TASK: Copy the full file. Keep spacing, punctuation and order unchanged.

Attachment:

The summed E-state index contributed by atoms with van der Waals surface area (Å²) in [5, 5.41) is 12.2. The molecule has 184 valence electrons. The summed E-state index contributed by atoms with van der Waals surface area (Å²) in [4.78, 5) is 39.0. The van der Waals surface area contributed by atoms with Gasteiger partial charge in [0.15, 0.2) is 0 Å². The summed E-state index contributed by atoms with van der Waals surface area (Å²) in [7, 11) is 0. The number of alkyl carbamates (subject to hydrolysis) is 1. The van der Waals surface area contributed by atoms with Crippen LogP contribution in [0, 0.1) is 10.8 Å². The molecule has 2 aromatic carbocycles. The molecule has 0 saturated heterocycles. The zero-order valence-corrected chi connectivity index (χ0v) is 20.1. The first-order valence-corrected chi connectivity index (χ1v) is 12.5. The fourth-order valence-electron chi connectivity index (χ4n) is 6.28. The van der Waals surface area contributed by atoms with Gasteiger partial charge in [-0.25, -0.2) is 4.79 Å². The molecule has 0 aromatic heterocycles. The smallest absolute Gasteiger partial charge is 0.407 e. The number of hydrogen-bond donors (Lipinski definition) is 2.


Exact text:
The summed E-state index contributed by atoms with van der Waals surface area (Å²) in [5, 5.41) is 12.2. The molecule has 184 valence electrons. The summed E-state index contributed by atoms with van der Waals surface area (Å²) in [4.78, 5) is 39.0. The van der Waals surface area contributed by atoms with Gasteiger partial charge in [0.15, 0.2) is 0 Å². The summed E-state index contributed by atoms with van der Waals surface area (Å²) in [7, 11) is 0. The number of alkyl carbamates (subject to hydrolysis) is 1. The van der Waals surface area contributed by atoms with Crippen LogP contribution in [0, 0.1) is 10.8 Å². The molecule has 2 aromatic carbocycles. The molecule has 0 saturated heterocycles. The zero-order valence-corrected chi connectivity index (χ0v) is 20.1. The first-order valence-corrected chi connectivity index (χ1v) is 12.5. The fourth-order valence-electron chi connectivity index (χ4n) is 6.28. The van der Waals surface area contributed by atoms with Gasteiger partial charge in [-0.25, -0.2) is 4.79 Å². The molecule has 0 aromatic heterocycles. The smallest absolute Gasteiger partial charge is 0.407 e. The number of hydrogen-bond donors (Lipinski definition) is 2.